These amino acids react to form a polypeptide which than folds into secondary and tertiary structure. The most important types of secondary structure include α-helices β-strands. Other regions of the polypeptide stay mostly flexible forming loop sections. The secondary structure elements then come together to form the tertiary structure, or folded structure, of the protein.

The tertiary structure of a protein dictates its function. Therefore, obtaining an atomic resolution tertiary structure model of a protein is crucial in order to get a better understanding of its dynamics and continue further biological studies. However, many proteins of interest evade experimental methods such as X-Ray crystallography and Nuclear Magnetic Resonance (NMR). In such cases, computational programs are used to predict a structural model for these proteins. There are several ways to predict the tertiary structure of a protein computationally. In this project, the accuracy of tertiary structure prediction was evaluated using Rosetta, a commonly used program, via benchmarking over a set of proteins of variety of topologies [2].


The primary sequence forms the starting point for protein tertiary structure prediction. By convention the primary sequence is represented as a FASTA file which contain one-letter codes of all amino acids in the sequence. Since Rosetta will be tested on proteins for which the structures were determined experimentally, the experimental structure for each protein in the benchmark set was obtained from the Protein Data Bank (PDB). It, represent the native structure of a protein by individual coordinates of each atom.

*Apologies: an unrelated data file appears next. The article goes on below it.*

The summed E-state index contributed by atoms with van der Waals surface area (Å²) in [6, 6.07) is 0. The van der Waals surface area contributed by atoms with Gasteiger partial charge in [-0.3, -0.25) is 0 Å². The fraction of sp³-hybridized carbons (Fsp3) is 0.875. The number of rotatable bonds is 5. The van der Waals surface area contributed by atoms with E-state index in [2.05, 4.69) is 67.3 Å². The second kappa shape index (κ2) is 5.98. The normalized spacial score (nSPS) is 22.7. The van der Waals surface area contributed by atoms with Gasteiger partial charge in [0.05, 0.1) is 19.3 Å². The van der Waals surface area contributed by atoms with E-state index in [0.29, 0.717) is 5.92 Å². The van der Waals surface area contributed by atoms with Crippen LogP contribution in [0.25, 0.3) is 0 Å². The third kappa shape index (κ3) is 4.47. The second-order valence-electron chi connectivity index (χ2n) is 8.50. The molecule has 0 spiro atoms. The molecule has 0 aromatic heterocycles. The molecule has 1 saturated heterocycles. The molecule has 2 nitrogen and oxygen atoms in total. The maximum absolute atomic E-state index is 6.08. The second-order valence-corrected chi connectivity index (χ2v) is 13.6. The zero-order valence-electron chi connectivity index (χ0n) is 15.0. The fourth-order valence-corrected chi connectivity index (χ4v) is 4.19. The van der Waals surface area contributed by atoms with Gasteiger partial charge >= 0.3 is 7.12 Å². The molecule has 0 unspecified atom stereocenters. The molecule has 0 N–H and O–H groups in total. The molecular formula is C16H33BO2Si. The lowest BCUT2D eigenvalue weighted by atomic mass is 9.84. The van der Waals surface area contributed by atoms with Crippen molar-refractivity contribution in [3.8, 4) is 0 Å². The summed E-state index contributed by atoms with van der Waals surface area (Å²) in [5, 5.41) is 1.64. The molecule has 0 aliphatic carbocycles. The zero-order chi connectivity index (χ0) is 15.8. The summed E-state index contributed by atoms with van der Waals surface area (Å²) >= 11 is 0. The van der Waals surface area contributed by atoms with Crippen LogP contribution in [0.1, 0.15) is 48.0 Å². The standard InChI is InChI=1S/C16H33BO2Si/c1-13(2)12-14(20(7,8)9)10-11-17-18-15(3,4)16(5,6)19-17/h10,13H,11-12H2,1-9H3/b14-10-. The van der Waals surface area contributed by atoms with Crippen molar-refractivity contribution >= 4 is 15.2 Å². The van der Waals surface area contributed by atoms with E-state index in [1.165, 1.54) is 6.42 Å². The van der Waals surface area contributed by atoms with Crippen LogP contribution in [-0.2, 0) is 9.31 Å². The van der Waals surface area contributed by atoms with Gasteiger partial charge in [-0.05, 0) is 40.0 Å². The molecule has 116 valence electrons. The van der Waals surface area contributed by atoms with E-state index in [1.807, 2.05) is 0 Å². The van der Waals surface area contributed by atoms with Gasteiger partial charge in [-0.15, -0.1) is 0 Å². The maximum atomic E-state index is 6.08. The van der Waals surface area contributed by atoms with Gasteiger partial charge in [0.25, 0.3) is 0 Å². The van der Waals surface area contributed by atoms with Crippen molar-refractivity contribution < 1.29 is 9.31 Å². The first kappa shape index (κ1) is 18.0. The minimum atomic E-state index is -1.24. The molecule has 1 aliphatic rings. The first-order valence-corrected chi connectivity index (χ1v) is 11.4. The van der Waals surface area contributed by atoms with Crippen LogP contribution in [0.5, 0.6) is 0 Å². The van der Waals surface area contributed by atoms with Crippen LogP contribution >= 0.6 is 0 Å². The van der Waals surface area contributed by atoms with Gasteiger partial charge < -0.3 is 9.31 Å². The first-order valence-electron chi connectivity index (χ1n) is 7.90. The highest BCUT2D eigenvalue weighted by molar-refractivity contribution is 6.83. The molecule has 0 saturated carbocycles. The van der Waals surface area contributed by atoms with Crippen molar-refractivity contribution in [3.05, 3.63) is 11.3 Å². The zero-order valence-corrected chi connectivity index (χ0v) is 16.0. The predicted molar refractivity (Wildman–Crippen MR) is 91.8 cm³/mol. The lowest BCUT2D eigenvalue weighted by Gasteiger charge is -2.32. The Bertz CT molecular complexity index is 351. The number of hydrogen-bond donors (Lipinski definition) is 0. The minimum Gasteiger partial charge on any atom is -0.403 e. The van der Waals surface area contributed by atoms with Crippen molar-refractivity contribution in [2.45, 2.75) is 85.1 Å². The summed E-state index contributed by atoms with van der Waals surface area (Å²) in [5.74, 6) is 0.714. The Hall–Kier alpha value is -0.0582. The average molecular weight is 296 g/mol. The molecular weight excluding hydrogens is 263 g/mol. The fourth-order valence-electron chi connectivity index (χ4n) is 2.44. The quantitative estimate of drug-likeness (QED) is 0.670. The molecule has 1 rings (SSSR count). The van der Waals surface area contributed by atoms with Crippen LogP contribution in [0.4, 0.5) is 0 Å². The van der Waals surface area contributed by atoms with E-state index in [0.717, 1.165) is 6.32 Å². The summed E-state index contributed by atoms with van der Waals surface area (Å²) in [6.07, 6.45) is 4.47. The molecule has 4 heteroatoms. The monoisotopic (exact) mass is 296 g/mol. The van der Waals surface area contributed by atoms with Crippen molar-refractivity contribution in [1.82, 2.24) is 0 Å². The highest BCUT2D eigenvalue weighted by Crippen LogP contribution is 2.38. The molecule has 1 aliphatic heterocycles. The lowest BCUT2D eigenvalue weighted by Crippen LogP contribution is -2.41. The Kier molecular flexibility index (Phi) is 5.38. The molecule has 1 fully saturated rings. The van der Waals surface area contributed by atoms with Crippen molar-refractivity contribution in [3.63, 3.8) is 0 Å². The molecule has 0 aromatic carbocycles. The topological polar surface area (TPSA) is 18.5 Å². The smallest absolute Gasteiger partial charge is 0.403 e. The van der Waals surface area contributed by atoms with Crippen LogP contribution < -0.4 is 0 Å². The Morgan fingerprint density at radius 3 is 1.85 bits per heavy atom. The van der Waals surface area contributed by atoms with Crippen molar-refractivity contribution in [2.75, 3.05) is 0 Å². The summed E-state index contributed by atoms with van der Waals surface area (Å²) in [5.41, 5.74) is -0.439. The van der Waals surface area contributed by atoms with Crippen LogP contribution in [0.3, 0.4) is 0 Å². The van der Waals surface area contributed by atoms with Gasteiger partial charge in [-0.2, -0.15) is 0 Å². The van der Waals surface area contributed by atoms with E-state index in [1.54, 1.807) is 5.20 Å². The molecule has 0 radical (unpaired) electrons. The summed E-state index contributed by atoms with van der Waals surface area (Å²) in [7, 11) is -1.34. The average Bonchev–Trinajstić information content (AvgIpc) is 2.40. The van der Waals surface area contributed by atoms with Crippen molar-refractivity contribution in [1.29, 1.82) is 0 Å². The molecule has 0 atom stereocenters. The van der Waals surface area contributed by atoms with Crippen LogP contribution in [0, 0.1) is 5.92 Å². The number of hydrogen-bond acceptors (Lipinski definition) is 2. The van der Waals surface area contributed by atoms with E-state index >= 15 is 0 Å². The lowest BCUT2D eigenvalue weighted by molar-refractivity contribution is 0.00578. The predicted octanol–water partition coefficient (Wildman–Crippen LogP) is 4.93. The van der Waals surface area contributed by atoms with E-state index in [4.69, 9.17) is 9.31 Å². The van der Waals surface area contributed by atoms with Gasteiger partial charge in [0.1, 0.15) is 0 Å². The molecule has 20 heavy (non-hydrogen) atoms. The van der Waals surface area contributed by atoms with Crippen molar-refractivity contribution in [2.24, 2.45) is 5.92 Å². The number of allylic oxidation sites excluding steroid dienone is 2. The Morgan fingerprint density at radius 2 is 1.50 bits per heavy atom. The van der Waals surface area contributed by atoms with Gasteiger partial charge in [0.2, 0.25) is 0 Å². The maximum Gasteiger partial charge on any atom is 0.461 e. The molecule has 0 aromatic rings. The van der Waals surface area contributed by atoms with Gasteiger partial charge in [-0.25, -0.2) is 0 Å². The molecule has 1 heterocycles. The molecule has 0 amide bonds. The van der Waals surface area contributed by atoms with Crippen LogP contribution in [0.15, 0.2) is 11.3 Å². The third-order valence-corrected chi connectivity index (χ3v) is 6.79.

Once the FASTA files were obtained, the BLAST program was used, which aligns the sequence to all known sequences and calculates for each position in the sequence how frequently that amino acid was substituted with another amino acid in a similar sequence. The end product of this program is a profile for each position in the sequence, giving the likelihood for observing each of the 20 natural amino acids in that position.

Once the BLAST profile was generated for the sequence of interest, several secondary structure prediction programs were run on each sequence to predict which stretches of the sequence are likely to be an α-helix or β-strand. These programs were PSIPRED and JUFO, which utilize artificial neural networks, in addition to SAM which uses Hidden Markov Models. The BLAST profile is an input to these programs.

After the completion of secondary structure prediction, the last task required before running Rosetta is the generation of “fragments.” The program iterates over each overlapping three and nine residue stretch of the sequence of interest, then looks for similar stretches of sequences, thus fragments, from proteins with experimentally determined structures, and picks 200 of such fragment conformations for each position in the sequence. These fragments are collected in a large file that forms the fragment database.

Following this, the Rosetta program was used to predict 50,000 structural models for each protein in the benchmark set using the secondary structure predictions and fragment files.